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Acta Myol. 2008 October; 27(2): 45–48.
PMCID: PMC2858937

Clinical semiology of neuromuscular diseases (5)

After thenar eminence amyotrophy (Part 1), after hand weakness and wasting (Part 2), after arm and forearm amyotrophy (Part 3), after Bent spine syndrome (Part 4), this fifth chapter deals with several types of neck atrophies.

  1. Sternomastoid muscle atrophy is of course a prominent element of type I Myotonic Dystrophy (Steinert disease).
    It is also a not unfrequent sign of inclusion body myositis.
  2. Dropped head syndrome is different from bent spine syndrome.
    It is often secondary to neuromuscular diseases for instance motor neuron disease or myasthenia gravis or dermatomyositis.
  3. Rigid spine syndrome (Dubowitz syndrome) is sometimes a restricted form of arthrogryposis or a sign of Emery-Dreifuss syndrome.
  4. Painful torticollis is frequent, viral or a frigore.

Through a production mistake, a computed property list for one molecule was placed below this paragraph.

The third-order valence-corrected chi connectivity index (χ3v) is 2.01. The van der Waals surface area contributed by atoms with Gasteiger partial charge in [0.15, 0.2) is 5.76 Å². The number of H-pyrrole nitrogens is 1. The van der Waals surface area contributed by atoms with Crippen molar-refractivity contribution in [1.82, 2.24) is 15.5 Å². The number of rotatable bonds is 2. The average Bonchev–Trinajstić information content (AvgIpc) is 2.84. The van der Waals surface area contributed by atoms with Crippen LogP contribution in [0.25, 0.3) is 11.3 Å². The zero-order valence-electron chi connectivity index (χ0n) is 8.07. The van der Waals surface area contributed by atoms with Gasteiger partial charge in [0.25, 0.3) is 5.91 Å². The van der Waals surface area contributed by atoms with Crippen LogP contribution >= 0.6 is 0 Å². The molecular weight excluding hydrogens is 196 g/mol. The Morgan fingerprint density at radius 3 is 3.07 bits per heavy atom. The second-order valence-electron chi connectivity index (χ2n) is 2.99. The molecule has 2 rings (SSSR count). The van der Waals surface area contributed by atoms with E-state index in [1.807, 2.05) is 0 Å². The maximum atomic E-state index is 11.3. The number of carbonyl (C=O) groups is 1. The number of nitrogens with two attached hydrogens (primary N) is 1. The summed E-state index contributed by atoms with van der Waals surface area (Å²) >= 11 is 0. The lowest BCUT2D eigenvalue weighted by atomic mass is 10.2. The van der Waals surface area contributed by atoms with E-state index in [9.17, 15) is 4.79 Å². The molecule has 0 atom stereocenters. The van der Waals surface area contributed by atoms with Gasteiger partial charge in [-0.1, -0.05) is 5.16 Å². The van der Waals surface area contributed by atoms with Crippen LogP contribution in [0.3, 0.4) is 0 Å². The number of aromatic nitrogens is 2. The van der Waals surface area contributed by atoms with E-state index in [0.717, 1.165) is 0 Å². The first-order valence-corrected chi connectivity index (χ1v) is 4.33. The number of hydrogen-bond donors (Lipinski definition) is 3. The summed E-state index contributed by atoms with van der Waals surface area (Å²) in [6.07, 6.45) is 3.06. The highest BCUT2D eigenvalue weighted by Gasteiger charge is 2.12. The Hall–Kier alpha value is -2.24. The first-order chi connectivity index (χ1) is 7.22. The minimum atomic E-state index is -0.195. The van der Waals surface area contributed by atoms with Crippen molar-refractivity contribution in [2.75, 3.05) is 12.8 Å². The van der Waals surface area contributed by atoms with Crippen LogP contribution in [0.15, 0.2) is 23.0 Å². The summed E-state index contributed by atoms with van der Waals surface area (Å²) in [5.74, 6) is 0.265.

Spasmodic retrocollis or antecollis are rare substypes of spasmodic torticollis.
    Hysterical torticollis is different.
  5. Head lag in a baby is among the symptoms of floppy baby.
    Therefore several types of neck muscle weakness or wasting are observed.
    Some are hallmarks of a disease.
Figure 1
Sternomastoid muscle atrophy in a patient with myotonic dystrophy, Steinert disease. Atrophy is symmetrical and bilateral.
Figure 2
Two cases of inclusion body myositis. Sternomastoid muscle atrophy is a not uncommon sign of the disease.
Figure 3Figure 3
Dropped head syndrome.
Figure 4
A cause of dropped head syndrome in a motor neuron disease.
Figure 5
Rigid spine syndrome in a case of congenital arthrogryposis. No contact possible between chin and thorax.
Figure 6
Rigid spine syndrome in a case of Emery-Dreifuss myopathy with humeroperoneal weakness and atrial paralysis.
Figure 7
Paintful torticollis “a frigore”. Left trapezius muscle contracture.
Figure 8
Hysterical torticollis.
Figure 9
Spasmodic retrocollis.
Figure 10
Spasmodic antecollis.
Figure 11Figure 11
Head lag. Hypotonia in a floppy baby.
Figure 12
Neck muscle weakness in a dermatomyositis: Pillow sign.
Figure 13
Another case of dermatomyositis with neck muscle weakness.

Articles from Acta Myologica are provided here courtesy of Pacini Editore